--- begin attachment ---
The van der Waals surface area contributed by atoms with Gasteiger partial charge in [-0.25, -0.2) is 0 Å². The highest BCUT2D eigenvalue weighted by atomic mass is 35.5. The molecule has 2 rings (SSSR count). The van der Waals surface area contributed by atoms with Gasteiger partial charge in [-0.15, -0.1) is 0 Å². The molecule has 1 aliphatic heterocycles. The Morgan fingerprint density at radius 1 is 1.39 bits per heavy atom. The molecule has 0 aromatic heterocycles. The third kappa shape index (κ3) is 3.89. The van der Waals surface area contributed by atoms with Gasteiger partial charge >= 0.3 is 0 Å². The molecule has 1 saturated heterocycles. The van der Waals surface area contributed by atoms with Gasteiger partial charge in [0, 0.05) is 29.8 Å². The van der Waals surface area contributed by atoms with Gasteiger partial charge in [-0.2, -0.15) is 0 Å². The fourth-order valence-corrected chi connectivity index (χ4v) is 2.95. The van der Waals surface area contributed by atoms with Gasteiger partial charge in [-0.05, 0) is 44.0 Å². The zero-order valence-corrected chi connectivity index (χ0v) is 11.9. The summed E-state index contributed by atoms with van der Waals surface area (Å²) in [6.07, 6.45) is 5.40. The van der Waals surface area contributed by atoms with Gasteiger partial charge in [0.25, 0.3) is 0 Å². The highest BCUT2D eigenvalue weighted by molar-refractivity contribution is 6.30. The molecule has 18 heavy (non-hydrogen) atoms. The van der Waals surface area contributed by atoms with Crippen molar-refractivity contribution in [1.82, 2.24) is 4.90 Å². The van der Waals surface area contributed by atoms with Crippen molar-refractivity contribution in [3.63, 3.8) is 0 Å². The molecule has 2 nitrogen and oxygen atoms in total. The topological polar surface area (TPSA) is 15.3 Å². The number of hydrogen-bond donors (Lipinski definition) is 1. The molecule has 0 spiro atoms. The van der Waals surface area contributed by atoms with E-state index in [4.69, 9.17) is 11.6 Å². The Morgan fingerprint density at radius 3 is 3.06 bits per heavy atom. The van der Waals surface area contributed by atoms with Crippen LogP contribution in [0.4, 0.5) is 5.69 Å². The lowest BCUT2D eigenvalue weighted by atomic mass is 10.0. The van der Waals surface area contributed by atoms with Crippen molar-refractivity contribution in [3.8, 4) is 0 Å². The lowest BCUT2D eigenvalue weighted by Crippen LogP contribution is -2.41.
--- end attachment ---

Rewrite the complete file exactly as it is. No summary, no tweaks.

The van der Waals surface area contributed by atoms with Gasteiger partial charge in [-0.25, -0.2) is 0 Å². The highest BCUT2D eigenvalue weighted by atomic mass is 35.5. The molecule has 2 rings (SSSR count). The van der Waals surface area contributed by atoms with Gasteiger partial charge in [-0.15, -0.1) is 0 Å². The molecule has 1 aliphatic heterocycles. The Morgan fingerprint density at radius 1 is 1.39 bits per heavy atom. The molecule has 0 aromatic heterocycles. The third kappa shape index (κ3) is 3.89. The van der Waals surface area contributed by atoms with Gasteiger partial charge >= 0.3 is 0 Å². The molecule has 1 saturated heterocycles. The van der Waals surface area contributed by atoms with Gasteiger partial charge in [0, 0.05) is 29.8 Å². The van der Waals surface area contributed by atoms with Gasteiger partial charge in [-0.2, -0.15) is 0 Å². The fourth-order valence-corrected chi connectivity index (χ4v) is 2.95. The van der Waals surface area contributed by atoms with Gasteiger partial charge in [-0.05, 0) is 44.0 Å². The zero-order valence-corrected chi connectivity index (χ0v) is 11.9. The summed E-state index contributed by atoms with van der Waals surface area (Å²) in [6.07, 6.45) is 5.40. The van der Waals surface area contributed by atoms with Gasteiger partial charge in [0.25, 0.3) is 0 Å². The highest BCUT2D eigenvalue weighted by molar-refractivity contribution is 6.30. The molecule has 18 heavy (non-hydrogen) atoms. The van der Waals surface area contributed by atoms with Crippen molar-refractivity contribution in [1.82, 2.24) is 4.90 Å². The van der Waals surface area contributed by atoms with Crippen molar-refractivity contribution in [3.63, 3.8) is 0 Å². The molecule has 2 nitrogen and oxygen atoms in total. The topological polar surface area (TPSA) is 15.3 Å². The number of hydrogen-bond donors (Lipinski definition) is 1. The molecule has 0 spiro atoms. The van der Waals surface area contributed by atoms with E-state index in [4.69, 9.17) is 11.6 Å². The Morgan fingerprint density at radius 3 is 3.06 bits per heavy atom. The van der Waals surface area contributed by atoms with Crippen LogP contribution in [0.4, 0.5) is 5.69 Å². The lowest BCUT2D eigenvalue weighted by atomic mass is 10.0. The van der Waals surface area contributed by atoms with Crippen molar-refractivity contribution in [3.8, 4) is 0 Å². The lowest BCUT2D eigenvalue weighted by Crippen LogP contribution is -2.41.